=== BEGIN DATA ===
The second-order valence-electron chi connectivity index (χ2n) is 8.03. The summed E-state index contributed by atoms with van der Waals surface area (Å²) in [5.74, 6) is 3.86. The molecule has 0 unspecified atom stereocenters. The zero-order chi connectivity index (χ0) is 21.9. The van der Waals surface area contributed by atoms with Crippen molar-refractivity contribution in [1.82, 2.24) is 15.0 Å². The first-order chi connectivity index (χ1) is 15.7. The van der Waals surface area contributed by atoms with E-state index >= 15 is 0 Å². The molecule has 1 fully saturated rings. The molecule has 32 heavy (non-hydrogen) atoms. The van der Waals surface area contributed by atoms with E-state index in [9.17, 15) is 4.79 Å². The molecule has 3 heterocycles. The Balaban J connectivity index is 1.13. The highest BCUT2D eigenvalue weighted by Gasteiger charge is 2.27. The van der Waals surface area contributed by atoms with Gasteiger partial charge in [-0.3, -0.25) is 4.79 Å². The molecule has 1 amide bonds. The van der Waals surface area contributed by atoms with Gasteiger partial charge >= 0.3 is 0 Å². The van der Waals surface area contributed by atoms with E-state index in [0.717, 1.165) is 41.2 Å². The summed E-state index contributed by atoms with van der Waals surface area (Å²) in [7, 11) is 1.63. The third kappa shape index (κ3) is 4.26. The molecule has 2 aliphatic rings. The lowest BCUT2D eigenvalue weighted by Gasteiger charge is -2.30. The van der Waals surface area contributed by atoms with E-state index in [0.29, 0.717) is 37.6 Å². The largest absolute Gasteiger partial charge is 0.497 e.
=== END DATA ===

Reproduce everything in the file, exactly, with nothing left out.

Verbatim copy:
The second-order valence-electron chi connectivity index (χ2n) is 8.03. The summed E-state index contributed by atoms with van der Waals surface area (Å²) in [5.74, 6) is 3.86. The molecule has 0 unspecified atom stereocenters. The zero-order chi connectivity index (χ0) is 21.9. The van der Waals surface area contributed by atoms with Crippen molar-refractivity contribution in [1.82, 2.24) is 15.0 Å². The first-order chi connectivity index (χ1) is 15.7. The van der Waals surface area contributed by atoms with E-state index >= 15 is 0 Å². The molecule has 1 fully saturated rings. The molecule has 32 heavy (non-hydrogen) atoms. The van der Waals surface area contributed by atoms with E-state index in [9.17, 15) is 4.79 Å². The molecule has 3 heterocycles. The Balaban J connectivity index is 1.13. The highest BCUT2D eigenvalue weighted by Gasteiger charge is 2.27. The van der Waals surface area contributed by atoms with Gasteiger partial charge in [-0.3, -0.25) is 4.79 Å². The molecule has 1 amide bonds. The van der Waals surface area contributed by atoms with Gasteiger partial charge >= 0.3 is 0 Å². The van der Waals surface area contributed by atoms with E-state index in [0.717, 1.165) is 41.2 Å². The summed E-state index contributed by atoms with van der Waals surface area (Å²) in [7, 11) is 1.63. The third kappa shape index (κ3) is 4.26. The molecule has 2 aliphatic rings. The lowest BCUT2D eigenvalue weighted by Gasteiger charge is -2.30. The van der Waals surface area contributed by atoms with E-state index in [0.29, 0.717) is 37.6 Å². The largest absolute Gasteiger partial charge is 0.497 e.